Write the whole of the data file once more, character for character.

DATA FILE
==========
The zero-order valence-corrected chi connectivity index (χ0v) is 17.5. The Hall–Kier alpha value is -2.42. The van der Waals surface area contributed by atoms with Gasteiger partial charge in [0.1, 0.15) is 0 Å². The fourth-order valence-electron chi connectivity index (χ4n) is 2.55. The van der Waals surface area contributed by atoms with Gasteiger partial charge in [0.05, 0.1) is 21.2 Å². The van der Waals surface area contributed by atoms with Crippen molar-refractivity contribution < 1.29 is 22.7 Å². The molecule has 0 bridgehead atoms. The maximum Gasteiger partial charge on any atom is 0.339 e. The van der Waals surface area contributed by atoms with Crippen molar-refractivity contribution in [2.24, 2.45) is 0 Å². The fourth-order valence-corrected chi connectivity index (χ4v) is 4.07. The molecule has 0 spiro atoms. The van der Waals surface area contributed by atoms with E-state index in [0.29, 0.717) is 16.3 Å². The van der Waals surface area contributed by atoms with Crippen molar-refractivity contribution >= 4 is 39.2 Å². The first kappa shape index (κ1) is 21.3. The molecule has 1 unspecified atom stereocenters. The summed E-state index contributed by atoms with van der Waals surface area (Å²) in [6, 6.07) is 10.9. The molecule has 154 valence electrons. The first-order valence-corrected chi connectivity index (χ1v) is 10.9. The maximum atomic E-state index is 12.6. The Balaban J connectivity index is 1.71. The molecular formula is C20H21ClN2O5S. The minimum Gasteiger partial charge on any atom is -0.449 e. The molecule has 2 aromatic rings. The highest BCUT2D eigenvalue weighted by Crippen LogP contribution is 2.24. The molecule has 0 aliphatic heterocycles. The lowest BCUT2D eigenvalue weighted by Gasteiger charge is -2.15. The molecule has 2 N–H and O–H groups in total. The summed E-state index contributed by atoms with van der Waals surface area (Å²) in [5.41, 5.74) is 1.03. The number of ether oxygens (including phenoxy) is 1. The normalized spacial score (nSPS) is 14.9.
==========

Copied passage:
The zero-order valence-corrected chi connectivity index (χ0v) is 17.5. The Hall–Kier alpha value is -2.42. The van der Waals surface area contributed by atoms with Gasteiger partial charge in [0.1, 0.15) is 0 Å². The fourth-order valence-electron chi connectivity index (χ4n) is 2.55. The van der Waals surface area contributed by atoms with Gasteiger partial charge in [0.05, 0.1) is 21.2 Å². The van der Waals surface area contributed by atoms with Crippen molar-refractivity contribution < 1.29 is 22.7 Å². The molecule has 0 bridgehead atoms. The maximum Gasteiger partial charge on any atom is 0.339 e. The van der Waals surface area contributed by atoms with Crippen molar-refractivity contribution in [2.24, 2.45) is 0 Å². The fourth-order valence-corrected chi connectivity index (χ4v) is 4.07. The molecule has 0 spiro atoms. The van der Waals surface area contributed by atoms with E-state index in [0.29, 0.717) is 16.3 Å². The van der Waals surface area contributed by atoms with Crippen molar-refractivity contribution >= 4 is 39.2 Å². The first kappa shape index (κ1) is 21.3. The molecule has 1 unspecified atom stereocenters. The summed E-state index contributed by atoms with van der Waals surface area (Å²) in [6, 6.07) is 10.9. The molecule has 154 valence electrons. The first-order valence-corrected chi connectivity index (χ1v) is 10.9. The maximum atomic E-state index is 12.6. The Balaban J connectivity index is 1.71. The molecular formula is C20H21ClN2O5S. The minimum Gasteiger partial charge on any atom is -0.449 e. The molecule has 2 aromatic rings. The highest BCUT2D eigenvalue weighted by Crippen LogP contribution is 2.24. The molecule has 0 aliphatic heterocycles. The lowest BCUT2D eigenvalue weighted by Gasteiger charge is -2.15. The molecule has 2 N–H and O–H groups in total. The summed E-state index contributed by atoms with van der Waals surface area (Å²) in [5.41, 5.74) is 1.03. The number of ether oxygens (including phenoxy) is 1. The normalized spacial score (nSPS) is 14.9.